NPH: The This American Life TV show only ran for 13 episodes. What happened?
IG: We took it off the air. We asked to be taken off of television.
IG: It was too much work. And honestly…okay, so this is gonna sound bratty, but the audience is so small on television compared to the radio audience. [laughs] I mean, I know that’s an obnoxious thing to say, and I didn’t say it at the time, and I don’t think I’ve said this publicly, but this is Wondercade!
IG: But yeah, we were doing great for Showtime and we won them Emmys and they loved us and we loved them. We had a wonderful experience with them. I would work again with them in a second.
NPH: Same. Uncoupled season 2 plug! Okay. Back. [laughter]
IG: And they were so happy to keep us going, but our audience in a given week was like a quarter million people, maybe a half million people — and on the radio, we’re over 4 million. So it just felt like we’re knocking ourselves out for this audience that was so much smaller. And then artistically, I feel like the stories were really pretty, but I think as a television show, we aren’t as special. I think as a radio show, we’re really special and unusual.
NPH: I totally hear you. I’m a huge listener of audiobooks and podcasts. I think the fact that it allows you to just listen — perhaps as you work in the garage or drive a car — makes the creative aspect very singular.
IG: Can we talk about Wondercade for a second?
NPH: Of course.
IG: I think the most exciting interviews are the ones when you interview somebody who you have something in common with. Like when you interviewed the new Doogie Howser, we’re getting a glimpse into you, too, and we see you talking in a sincere way. Like when you see a Broadway play, you see it with different eyes than I do, because you won a Tony Award for Best Actor! And you’ve been in lots of plays! You have thoughts about how things are staged, when pacing works…. And since you can talk about that kind of stuff knowledgeably, it’s fun to read.
NPH: Speaking of Doogie Howser, you being at a hospital is a little triggering for me right now. [laughs] It’s bringing me back to my past.
IG: I’m in the hospital now because of my dad, but when I was a teenager, I worked in a shock trauma unit for most of the summer when I was trying to figure out if I was gonna be pre-med and be a doctor, or if I was gonna be a journalist. So when I come into a hospital, with all the people walking around in their scrubs, it feels so familiar and comfortable to me. And being in one the past few days, knowing I was gonna talk to you, I was wondering: when you go into a real hospital, do you have that kind of “this is so familiar” feeling?
NPH: I absolutely do. We filmed at 20th Century Fox on a soundstage that was essentially a big, giant square, and it had hallways that connected, so you could do one long walk and talk and keep making right turns. It felt like you were very much in a hospital. And so, although most people enter a hospital and are already struggling and are traumatized because they don’t often go to one, I go in and I feel very secure and very safe. It’s not like I’m home, but I’m not rattled by it all. In fact, it is a calming, soothing kind of sensation for me, for sure.
I have a question for you about Wondercade, which may in fact really be a question about This American Life: Do you think there’s value in every issue being a themed issue? Or is it okay if some of them are just two or three random acts that don’t need to connect?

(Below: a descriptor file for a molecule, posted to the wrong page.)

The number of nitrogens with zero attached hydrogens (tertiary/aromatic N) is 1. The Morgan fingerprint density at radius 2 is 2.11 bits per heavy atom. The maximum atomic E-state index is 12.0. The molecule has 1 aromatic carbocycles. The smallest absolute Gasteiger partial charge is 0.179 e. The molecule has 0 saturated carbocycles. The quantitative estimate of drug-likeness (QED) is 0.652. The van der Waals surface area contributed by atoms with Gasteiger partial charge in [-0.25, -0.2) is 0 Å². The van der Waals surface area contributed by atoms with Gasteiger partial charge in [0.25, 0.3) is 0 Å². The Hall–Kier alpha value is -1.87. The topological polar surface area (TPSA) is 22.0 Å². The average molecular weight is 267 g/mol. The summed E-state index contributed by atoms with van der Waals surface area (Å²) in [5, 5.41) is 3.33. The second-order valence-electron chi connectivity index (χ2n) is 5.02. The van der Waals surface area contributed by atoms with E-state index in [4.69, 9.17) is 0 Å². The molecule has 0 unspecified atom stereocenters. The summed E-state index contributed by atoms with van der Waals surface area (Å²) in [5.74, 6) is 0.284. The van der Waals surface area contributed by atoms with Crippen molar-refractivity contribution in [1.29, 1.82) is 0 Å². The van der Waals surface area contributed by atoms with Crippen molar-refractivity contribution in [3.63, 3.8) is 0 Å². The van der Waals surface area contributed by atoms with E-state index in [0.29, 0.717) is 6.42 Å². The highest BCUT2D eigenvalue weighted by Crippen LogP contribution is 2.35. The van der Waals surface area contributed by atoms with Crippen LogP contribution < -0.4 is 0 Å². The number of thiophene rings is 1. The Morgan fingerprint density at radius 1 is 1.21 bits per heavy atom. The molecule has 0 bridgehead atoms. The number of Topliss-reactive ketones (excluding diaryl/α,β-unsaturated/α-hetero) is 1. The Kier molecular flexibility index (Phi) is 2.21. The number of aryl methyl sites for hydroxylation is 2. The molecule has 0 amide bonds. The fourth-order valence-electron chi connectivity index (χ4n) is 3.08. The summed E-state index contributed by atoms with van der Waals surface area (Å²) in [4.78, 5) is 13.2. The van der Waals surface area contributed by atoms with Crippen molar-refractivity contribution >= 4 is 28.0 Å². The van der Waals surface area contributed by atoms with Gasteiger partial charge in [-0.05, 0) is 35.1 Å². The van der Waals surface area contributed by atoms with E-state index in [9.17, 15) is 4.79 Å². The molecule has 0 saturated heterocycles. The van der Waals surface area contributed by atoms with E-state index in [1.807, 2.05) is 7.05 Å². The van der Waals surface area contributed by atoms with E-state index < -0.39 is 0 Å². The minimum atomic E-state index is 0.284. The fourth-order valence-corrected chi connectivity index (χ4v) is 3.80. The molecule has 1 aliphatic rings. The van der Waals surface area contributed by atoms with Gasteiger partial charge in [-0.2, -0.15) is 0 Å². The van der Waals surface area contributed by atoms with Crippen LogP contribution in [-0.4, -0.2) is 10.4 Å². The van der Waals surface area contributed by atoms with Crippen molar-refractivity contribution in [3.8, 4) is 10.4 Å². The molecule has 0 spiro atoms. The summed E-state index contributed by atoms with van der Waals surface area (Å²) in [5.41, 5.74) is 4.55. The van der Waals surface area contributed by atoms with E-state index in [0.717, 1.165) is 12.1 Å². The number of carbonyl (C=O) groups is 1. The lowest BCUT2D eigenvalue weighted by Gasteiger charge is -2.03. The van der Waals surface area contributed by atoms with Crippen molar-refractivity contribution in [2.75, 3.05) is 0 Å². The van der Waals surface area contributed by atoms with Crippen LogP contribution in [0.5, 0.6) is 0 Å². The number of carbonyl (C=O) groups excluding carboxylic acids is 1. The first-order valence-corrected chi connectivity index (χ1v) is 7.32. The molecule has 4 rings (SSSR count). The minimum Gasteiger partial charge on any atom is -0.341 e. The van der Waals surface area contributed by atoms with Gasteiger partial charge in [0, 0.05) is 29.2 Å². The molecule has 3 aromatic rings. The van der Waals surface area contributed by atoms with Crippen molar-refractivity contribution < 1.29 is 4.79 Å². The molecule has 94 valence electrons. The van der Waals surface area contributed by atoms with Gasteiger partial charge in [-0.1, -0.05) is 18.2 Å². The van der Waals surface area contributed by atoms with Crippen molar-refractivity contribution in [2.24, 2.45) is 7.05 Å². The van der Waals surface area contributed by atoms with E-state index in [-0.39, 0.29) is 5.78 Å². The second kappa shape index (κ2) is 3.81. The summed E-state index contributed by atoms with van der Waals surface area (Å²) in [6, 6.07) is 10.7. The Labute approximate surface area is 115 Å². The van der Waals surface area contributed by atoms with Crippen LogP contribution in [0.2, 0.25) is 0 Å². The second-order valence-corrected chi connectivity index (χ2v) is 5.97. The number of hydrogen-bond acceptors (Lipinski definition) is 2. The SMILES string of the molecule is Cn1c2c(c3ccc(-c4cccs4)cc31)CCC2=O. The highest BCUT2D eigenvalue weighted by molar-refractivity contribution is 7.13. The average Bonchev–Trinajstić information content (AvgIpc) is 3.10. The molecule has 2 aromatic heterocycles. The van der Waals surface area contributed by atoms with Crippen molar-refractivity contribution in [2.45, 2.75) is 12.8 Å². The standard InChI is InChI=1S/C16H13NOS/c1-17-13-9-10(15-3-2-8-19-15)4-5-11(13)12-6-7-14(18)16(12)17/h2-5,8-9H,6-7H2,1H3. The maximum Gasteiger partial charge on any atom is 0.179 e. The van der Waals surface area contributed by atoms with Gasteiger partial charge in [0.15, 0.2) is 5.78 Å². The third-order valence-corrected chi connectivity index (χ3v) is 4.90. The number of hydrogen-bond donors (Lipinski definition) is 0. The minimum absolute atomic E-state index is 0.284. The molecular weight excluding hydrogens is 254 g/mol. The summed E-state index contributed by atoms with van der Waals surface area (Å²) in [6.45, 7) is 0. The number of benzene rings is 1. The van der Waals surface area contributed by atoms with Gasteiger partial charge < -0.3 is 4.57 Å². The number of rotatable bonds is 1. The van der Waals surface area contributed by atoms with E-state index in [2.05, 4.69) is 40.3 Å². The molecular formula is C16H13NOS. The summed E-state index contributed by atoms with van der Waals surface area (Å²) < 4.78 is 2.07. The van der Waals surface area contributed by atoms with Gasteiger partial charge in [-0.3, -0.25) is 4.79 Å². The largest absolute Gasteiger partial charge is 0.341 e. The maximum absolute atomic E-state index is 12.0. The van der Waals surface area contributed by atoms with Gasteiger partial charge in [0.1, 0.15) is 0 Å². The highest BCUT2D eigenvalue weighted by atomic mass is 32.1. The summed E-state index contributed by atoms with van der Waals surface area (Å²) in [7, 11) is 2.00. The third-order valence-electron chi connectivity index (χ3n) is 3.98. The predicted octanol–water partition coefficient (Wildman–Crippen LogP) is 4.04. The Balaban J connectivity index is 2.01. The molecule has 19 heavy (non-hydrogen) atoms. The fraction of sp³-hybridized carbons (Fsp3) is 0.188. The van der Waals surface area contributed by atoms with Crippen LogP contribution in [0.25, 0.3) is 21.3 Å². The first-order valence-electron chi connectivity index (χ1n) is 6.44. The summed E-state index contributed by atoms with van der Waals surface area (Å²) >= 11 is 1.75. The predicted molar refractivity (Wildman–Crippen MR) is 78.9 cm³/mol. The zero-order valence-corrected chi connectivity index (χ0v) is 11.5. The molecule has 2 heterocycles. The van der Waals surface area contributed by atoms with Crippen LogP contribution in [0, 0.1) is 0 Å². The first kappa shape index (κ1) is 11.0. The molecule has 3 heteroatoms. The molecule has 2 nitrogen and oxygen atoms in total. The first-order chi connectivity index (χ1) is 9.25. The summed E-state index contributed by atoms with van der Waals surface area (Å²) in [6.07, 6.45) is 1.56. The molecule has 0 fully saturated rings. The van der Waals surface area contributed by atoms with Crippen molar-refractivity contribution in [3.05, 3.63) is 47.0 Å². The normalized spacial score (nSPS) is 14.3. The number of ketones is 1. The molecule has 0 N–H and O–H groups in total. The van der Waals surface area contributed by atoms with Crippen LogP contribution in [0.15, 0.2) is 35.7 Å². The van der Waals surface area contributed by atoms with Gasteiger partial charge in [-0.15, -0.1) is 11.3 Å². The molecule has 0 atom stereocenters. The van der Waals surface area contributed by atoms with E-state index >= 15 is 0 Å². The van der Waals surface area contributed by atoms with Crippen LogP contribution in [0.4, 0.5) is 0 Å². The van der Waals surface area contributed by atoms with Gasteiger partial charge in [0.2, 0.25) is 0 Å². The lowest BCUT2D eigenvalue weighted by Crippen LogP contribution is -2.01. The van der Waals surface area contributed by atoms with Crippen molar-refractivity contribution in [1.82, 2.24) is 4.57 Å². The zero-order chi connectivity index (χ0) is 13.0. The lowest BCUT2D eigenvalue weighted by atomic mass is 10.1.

IG: They 100% don’t need to connect, it doesn’t matter.
NPH: But yours do.
IG: Mine do. But in mine, we have to be able to say, “Here’s why we put this story on the air this week,” so the theme is just a MacGuffin. Sometimes the different stories talk to each other in a deep way and there is resonance between them. But in a lot of episodes, there’s not. Sometimes they are just a collection of stories that we could get together that week that sort of relate to each other. We know that each one is kind of fun to listen to, and all the theme does is let me say, “Here’s why we’re telling you this story now.”
NPH: Okay. I appreciate this all very much. Now that I’ve absorbed every morsel of knowledge you’ve given us, let’s shift gears and play a game. Let’s do a lightning round. I’m gonna fire off a bunch of quick questions which require quick answers. Ready?
IG: Okay, I’m ready.
NPH: Please use two NPR show names in a sentence. For example: “Looking at the past decade or so, All Things Considered, our political polarization is destroying This American Life.” Go.
NPH: Very good! Next question: If video killed the radio star, what did the internet kill?
IG: The entire star system. Anybody could be a star.
NPH: Good answer. True or false? You have a face for radio.
IG: Me? Radio is a big tent, Neil. So yes. I have a face for radio, and so does everyone else.
NPH: Well said, handsome man. Okay, I’m gonna provide you with 5 NPR stations’ call letters. You tell me the city.
IG: Look at all the work you guys went to. Jesus Christ.
NPH: Very good.
IG: That’s too easy. Don’t pander.
IG: KANW. I have no idea of that one. Is it Kansas?
NPH: Albuquerque, New Mexico. My hometown. WILL.
IG: Indiana. It’s Indianapolis.
NPH: It’s Urbana, Illinois.
IG: Don’t know that one.
NPH: It’s fake. I just wanted to say the word “woot.”
IG: That should be Fort Lauderdale. [laughs]
NPH: The Spring Break Party Capital! “Good afternoon, listeners, this is WOOT, your Fort Lauderdale, Florida NPR station. For all pledges over $100, you will get a WOOT, WOOT!”
Oh and before we wrap, one last note to all the Wondercade readers: Donate to your local public radio station! Here’s how.